To say that this area of development is lacking for most interns is an understatement. Anyone can copy and past a program but when they need to justify it is where the issues come it. That is why I think it is imperative for an intern to create a program from scratch. Sometimes provided a template and making them fill it in helps keep original thoughts flowing (or at least make them work harder to copy and paste). Another great way is to have them verbally tell you and you fill it in the template. This requires one-on-one interaction and it is time consuming, but you will identify comprehension and the intern will benefit from a more interactive learning experience. Here are a few points that will enable this assignment to better prepare the intern.

Format:
1. Give them the sport and time of year
2. Limit the time to no longer than 8 weeks. In fact, we would always start with a week to start.
3. Give them the parameters to follow - sets, reps, load, rest intervals, etc.
4. Make them do and follow a Needs Analysis first as a seperate assignment.

Evaluation:
Be lenient in this phase. You will be more harsh during your feedback during the next phase. Just because the intern's program is different, doesn't make it wrong. Evaluate for basic and glaring discrepancies like:
1. Specificity of Sport
2. Imbalances (push vs pull, etc.)
3. Time constraints

Program Defense:
After you have given the program back to the intern with areas of concerns or things to think about (they are not corrections), it is time to set up a meeting to talk about the program officially for a grade. It is always cool (but maybe not feasible) to create a panel that the interns need to present to. This could be other strength coaches, sport coaches, or athletic trainers. Now the intern is engaging in the most important part of the program design assignment. The Why. Here are some questions that will help you determine comprehension. Ask about:
Warm-Up
Volume
Frequency
Exercise Selection
Exercise Order
Testing
Conditioning
Speed work
Injured Athletes
Etc.

For example, the most important factor is NOT whether the intern puts box jumps in his program or not. The point it can he/she tell you:

Why they are in their program
Why they are on the days they are
Why they are in that order in a session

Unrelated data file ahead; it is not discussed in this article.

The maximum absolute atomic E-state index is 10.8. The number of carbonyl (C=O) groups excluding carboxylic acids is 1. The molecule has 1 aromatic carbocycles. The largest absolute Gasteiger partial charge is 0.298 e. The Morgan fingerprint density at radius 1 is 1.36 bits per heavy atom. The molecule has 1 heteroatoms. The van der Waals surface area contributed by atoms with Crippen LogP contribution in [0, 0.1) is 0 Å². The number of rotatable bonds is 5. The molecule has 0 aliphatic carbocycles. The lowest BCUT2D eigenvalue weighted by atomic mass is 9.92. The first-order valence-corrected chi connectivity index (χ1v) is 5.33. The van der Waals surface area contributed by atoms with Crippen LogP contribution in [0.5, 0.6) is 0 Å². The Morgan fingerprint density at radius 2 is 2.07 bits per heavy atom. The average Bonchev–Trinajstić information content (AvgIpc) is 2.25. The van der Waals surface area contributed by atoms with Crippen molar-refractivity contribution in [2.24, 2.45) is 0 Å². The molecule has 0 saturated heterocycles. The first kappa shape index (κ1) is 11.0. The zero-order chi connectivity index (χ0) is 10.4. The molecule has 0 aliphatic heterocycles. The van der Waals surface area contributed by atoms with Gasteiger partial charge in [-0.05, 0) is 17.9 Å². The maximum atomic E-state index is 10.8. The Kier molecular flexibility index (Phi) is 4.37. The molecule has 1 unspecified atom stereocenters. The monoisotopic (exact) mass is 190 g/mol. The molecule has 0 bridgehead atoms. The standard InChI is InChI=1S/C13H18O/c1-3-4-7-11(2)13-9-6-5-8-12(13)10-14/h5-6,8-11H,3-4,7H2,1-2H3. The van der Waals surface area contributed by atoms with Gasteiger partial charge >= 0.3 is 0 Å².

Why the volume is where it's at
How do you modify for injured athletes

You get my point. This is where interns start to act less like robots and more like coaches.

I hope this helped.


 

Mark Watts is a fifth grade school teacher and U8 Girls Soccer Coach in Columbus, Ohio. Formerly, Watts was the Director of Education at elitefts.com and the host of the Elitefts Sports Performance Podcast. He has a Masters Degree in Exercise Science & Health Promotion from California University of PA and a Masters Degree in Elementary Education from Clarion University of PA. He has held professional certifications through the NSCA, CSCCa, NASM, and USAW. Watts has worked with college athletes in over 20 different sports at the Division I, II & III levels for over 15 years as a strength & conditioning and/or football coach at institutions such as Denison University, The United States Military Academy at West Point, Allegheny College and Clarion University. He has also completed internships at The Ohio State University and the University of Tulsa. Watts played college football at Clarion University and has competed in powerlifting, strongman, and Olympic Weightlifting. He is originally from Pittsburgh, PA and is a United States Marine Corps veteran.

Articles by Mark Watts

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The Last Sports Performance Podcast

Olympic Lifting for Athletic Performance

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The Evolution of a Strength Coach: The 4 Stages of Maturity

The Worst Advice you Can Give

The Four Essential Steps Your Athletes Need to Take

What We Can Do Better for Youth Sports

Why You're Still an Intern

Why Strength Coaches Quit and Why the People that Hired them Don't Care

Sports Performance Coach Education Series

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 Mark Watts' Articles and Coaching Log